The European Molecular Biology Organisation, better known by its acronym EMBO, announced earlier this week the names of the 2013 Young Investigator Awards. Among 23 young scientists from across Europe receiving this accolade is Dr Andrew Lovering from the School of Biosciences at the University of Birmingham. With a success rate of only 12%, this prestigious award selects “tomorrow’s life science leaders”, according to Gerlind Wallon, EMBO Deputy Director. “The status of Young Investigator offers a level of recognition that brings immediate benefits to scientists at an early stage of their careers.”


Dr. Lovering’s laboratory is investigating an unusual bacterium named Bdellovibrio bacteriovorus. This small organism burrows into other bacteria and eats them from within, eventually killing them. Using tools such as X-ray crystallography, he and his group seek to understand how this process plays out at the molecular level. One potential benefit of this work is to learn from nature and develop new ways of combating problematic bacteria, in healthcare and in the context of agriculture.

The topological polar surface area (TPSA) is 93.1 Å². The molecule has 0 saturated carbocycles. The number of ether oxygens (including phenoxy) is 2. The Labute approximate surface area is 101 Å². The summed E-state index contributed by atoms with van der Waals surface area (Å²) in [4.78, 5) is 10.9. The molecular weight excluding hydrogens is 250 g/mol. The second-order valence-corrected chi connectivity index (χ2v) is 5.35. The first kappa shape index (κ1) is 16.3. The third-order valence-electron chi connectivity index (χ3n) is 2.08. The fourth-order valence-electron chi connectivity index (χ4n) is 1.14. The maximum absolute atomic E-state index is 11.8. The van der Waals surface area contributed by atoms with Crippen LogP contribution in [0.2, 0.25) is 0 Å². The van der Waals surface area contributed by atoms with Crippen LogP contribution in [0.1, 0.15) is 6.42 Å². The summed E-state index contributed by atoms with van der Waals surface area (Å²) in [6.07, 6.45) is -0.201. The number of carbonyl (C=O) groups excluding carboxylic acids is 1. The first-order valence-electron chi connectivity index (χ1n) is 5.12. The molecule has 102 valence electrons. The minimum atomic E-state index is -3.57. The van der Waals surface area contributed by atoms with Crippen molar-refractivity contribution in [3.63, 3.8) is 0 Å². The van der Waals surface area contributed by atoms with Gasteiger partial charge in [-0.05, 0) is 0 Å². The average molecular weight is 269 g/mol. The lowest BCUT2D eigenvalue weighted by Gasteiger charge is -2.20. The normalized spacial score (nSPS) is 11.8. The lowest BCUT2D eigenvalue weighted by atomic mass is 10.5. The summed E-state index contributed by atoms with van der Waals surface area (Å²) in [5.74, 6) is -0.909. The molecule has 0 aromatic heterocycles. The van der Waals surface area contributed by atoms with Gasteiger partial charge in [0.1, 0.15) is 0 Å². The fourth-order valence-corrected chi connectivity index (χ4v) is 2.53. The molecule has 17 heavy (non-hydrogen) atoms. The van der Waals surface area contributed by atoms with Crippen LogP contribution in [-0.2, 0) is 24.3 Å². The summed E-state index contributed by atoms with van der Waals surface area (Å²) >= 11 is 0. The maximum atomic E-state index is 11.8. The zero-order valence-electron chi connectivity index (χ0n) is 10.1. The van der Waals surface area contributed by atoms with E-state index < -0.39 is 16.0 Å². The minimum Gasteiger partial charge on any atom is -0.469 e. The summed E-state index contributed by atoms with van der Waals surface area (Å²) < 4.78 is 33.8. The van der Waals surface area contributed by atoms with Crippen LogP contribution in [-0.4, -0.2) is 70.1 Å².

EMBO Young Investigator

Professor Steve Busby, Head of Biosciences, comments: “We delight in Andy Lovering’s achievement. The School of Biosciences is extremely fortunate to have early career scientists whose work is becoming eminently visible on the international stage. Andy is part of a growing roster of highly talented young staff in the School, including our six Birmingham Fellows. In celebrating this success we reaffirm our aspiration to propel the School of Biosciences to the top among its peers in the UK.”